Kuroda lost his sister in a car crash outside of their Tokyo prep school yesterday. Her uniform, her clean pressed white shirt, was smudged with grease from the car and dirt from the street, scratched and torn. Rain continued to fall hard, rivulets weaving across the concrete, pooling around the crowd and the young girl. Her body was soaked as he watched the ambulance take her to the morgue, dripping like the pieces of paper that had fallen out of her leather bag, which he gathered.
He stood unmoving in the rain as the traffic began again, the leather bag unclasped and open over his shoulder in the intersection. Soon the cars began to swerve out of the way as they crossed, but none blew their horns because the boy appeared purposeful in his silent vigil. Minutes passed, and the evidence of the crash, the traffic jam, all of it went away—except Kuroda—and the cars began to get impatient with the boy, who was sopping wet and holding two school bags over one shoulder.
At night, he sat on the floor of the room they shared, reading through the papers of her bag, trying to decipher the smudges of ink that survived for lessons and messages. The intricate lines of her writing were nearly lost, and he discovered nothing of consequence, merely random bits of schooling, destined for recycling, not memories of life.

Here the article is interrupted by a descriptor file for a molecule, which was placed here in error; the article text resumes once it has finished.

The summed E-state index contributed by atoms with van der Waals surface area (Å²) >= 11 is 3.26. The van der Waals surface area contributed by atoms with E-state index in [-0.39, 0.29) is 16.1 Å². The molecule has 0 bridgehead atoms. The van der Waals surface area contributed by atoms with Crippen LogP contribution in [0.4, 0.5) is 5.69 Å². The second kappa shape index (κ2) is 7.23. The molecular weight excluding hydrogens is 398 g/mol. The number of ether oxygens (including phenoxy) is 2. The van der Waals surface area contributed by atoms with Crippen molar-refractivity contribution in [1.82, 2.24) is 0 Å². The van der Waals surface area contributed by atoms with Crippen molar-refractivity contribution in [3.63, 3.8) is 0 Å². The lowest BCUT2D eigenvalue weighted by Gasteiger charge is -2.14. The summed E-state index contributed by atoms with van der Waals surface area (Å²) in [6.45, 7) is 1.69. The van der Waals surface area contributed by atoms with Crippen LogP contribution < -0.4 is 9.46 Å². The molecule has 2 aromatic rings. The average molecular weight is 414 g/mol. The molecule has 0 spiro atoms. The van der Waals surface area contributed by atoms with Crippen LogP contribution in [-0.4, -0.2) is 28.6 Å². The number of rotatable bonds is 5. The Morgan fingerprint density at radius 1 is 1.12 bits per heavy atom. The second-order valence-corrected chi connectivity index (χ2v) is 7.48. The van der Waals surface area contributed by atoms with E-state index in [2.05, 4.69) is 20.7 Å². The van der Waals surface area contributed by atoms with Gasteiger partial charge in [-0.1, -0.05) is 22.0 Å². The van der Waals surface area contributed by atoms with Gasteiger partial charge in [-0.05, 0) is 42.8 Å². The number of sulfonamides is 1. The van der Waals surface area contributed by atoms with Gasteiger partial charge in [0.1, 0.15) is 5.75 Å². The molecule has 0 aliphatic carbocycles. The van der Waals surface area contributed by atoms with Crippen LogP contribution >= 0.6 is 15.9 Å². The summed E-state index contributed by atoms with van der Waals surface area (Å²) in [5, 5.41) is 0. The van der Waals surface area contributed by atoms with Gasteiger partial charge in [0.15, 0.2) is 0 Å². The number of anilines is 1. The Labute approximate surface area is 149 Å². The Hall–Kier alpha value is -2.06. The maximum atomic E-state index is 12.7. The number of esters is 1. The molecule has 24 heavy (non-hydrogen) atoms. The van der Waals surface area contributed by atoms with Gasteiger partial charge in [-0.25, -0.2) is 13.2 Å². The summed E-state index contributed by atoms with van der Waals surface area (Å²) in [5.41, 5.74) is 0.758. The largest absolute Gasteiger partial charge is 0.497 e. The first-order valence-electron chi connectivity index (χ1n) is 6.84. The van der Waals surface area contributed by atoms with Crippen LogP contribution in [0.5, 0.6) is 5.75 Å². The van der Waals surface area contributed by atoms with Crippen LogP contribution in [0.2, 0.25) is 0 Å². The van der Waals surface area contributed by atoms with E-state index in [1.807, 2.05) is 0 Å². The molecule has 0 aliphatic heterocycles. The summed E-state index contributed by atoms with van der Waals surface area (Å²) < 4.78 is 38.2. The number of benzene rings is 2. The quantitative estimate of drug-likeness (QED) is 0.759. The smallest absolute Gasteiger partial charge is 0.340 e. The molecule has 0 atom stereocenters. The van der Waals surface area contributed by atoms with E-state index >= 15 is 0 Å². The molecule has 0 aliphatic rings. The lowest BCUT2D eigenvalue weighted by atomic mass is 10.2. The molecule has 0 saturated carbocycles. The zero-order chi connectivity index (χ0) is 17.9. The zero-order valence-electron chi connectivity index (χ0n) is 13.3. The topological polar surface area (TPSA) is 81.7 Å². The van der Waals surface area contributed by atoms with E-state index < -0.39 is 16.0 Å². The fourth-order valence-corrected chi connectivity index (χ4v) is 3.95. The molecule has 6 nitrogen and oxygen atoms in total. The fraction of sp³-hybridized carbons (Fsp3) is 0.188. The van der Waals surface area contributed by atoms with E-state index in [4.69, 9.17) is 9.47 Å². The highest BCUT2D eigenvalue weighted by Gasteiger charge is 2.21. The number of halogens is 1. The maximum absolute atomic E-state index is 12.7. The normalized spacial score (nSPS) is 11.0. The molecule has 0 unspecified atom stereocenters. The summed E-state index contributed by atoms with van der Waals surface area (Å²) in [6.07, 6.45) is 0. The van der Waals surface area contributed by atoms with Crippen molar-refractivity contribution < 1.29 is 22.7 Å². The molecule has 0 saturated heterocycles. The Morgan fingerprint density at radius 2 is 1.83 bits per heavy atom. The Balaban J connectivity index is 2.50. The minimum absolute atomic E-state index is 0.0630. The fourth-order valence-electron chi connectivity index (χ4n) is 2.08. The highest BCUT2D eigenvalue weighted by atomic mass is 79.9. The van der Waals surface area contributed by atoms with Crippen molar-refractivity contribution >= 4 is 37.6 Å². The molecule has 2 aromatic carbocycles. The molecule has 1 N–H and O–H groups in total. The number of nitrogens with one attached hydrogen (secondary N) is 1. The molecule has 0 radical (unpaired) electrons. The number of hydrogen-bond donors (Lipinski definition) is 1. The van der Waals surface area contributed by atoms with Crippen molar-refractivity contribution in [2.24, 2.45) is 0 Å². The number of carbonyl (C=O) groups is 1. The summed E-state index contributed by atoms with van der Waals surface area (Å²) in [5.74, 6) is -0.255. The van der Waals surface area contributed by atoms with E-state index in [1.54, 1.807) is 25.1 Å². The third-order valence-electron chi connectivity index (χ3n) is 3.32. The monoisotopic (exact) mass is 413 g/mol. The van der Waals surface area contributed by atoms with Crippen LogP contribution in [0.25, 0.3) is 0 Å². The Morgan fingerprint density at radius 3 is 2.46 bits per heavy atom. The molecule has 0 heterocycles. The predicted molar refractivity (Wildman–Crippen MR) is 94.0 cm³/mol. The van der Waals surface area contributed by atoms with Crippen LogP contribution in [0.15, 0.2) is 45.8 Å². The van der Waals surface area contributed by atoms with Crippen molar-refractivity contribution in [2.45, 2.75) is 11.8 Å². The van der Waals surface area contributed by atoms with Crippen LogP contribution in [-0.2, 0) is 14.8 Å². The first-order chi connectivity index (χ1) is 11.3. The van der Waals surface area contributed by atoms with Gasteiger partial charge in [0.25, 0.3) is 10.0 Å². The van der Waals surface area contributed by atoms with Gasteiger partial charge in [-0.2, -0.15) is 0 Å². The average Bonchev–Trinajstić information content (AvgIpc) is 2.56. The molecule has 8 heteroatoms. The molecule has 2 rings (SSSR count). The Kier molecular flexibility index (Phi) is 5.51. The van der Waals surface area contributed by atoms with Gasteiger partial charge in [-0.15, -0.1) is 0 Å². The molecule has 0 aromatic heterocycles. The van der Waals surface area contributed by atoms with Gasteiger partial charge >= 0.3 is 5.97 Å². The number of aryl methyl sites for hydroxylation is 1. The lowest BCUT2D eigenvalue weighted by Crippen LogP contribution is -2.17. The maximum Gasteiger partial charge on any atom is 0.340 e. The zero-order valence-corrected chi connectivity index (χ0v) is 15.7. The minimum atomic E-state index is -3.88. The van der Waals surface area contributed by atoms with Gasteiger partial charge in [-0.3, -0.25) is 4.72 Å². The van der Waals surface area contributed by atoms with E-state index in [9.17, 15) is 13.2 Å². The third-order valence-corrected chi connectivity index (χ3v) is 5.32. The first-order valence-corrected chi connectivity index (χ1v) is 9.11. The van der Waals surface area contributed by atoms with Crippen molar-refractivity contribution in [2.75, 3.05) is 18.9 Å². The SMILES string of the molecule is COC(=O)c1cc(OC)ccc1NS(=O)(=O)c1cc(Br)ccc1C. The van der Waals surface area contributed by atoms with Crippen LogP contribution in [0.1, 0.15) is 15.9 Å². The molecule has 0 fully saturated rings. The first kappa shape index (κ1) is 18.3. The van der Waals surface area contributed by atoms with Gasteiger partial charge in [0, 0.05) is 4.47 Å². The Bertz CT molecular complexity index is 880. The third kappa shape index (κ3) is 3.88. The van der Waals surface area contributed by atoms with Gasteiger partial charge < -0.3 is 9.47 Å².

He walks down a leafy street in Tokiwadaira, the green of the grass and the cherry blossoms still shimmering with yesterday’s rain, which drips with the touch of the lightest of winds. He carries her bag, its leather scratched and torn. There will be a funeral. Everyone will stand in silence, stolid and unmoving to pay respect and honor her. But it is not enough, not enough to stand still. He passes the landscaped trees, dozens in a row down the street, a street where the rain would bring only taller grass, brighter flowers, more life, and at each Sakura tree, he takes one of her papers, buries it in the moist soil, and cries softly, slowly, as if the rain drops have merely fallen from the blossoms onto his cheeks.
Ben White is a physician in Texas. He writes @midnightstories and edits Nanoism, both ongoing collections of extremely brief fiction, and his stories can be found in matchbook, PANK, elimae, and Everyday Genius, among others.
Illustration by: Hong Rui Choo